Second, I have written a commentary on Steps Five through Ten which outlines some of the points where Bardon's way of writing from the student's immediate perspective interferes with the understanding of the unprepared reader. I will not offer my practical advice for these later Steps other than in personal correspondence or conversation with practicing students of those particular Steps. The same holds true for Bardon's second and third books, the "Practice of Magical Evocation" and "The Key to the True Quabbalah." I should add here, that I don't expect I'll ever be asked such questions anyway. Everyone that I know that has reached these stages in their initiation does not need to ask the advice of another person, consequently they don't ask.
All of my internal rationale aside, I do have concern that those who read IIH or who look ahead to the Steps to come, will get the wrong picture of what it all really means. At many places in IIH, Bardon has to resort to metaphors that can only be understood if you already know what all went into the metaphor in the first place. It is difficult for the reader to make the subtle connections between what is learned in one Step and what is then applied in a new way in the next.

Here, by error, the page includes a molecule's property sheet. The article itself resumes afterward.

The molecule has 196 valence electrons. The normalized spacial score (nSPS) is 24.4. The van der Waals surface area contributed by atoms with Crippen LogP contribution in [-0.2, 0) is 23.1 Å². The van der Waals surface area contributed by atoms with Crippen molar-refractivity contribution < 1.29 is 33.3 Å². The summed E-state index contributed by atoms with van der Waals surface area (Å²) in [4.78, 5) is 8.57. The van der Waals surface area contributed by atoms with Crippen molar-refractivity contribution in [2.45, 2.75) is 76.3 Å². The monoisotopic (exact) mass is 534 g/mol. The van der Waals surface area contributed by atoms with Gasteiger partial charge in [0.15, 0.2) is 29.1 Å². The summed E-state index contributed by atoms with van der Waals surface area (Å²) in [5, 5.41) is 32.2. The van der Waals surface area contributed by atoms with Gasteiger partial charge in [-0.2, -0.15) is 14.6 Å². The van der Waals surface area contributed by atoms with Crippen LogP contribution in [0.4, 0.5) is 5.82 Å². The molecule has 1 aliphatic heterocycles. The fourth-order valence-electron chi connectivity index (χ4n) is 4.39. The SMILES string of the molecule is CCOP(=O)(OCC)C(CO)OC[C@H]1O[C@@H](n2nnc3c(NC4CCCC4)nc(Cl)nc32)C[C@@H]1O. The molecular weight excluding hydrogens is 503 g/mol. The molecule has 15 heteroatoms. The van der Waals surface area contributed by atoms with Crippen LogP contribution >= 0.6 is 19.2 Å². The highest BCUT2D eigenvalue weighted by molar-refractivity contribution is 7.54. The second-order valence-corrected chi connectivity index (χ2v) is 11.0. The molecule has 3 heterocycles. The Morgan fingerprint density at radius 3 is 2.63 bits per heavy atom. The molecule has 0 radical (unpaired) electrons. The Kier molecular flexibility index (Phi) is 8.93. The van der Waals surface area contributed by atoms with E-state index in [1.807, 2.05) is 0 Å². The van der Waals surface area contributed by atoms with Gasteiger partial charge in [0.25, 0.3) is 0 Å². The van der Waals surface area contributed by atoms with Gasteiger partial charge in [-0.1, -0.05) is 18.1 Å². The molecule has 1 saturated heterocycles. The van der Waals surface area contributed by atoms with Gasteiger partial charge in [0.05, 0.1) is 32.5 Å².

My concern is especially sharp when it comes to Bardon's PME and KTQ. All too often I have encountered students who pick up PME and want to START with evocation while totally overlooking what Bardon says (repeatedly) about having to first reach the end of the Step Eight of IIH (or its equivalent by other means) before beginning the work of PME or KTQ. It is easy to think from the mere reading of these two books that it is really possible to ignore Bardon's stated prerequisite, but the reality is an entirely different matter and Bardon's admonition is completely accurate. This sort of misunderstanding of PME is, in my opinion, due to a lack of background in genuine magic and the consequent inability to truly understand the deeper significance of what is being said. This is inescapably natural and what I have said is meant only as a statement of fact that must be dealt with openly and not as a criticism.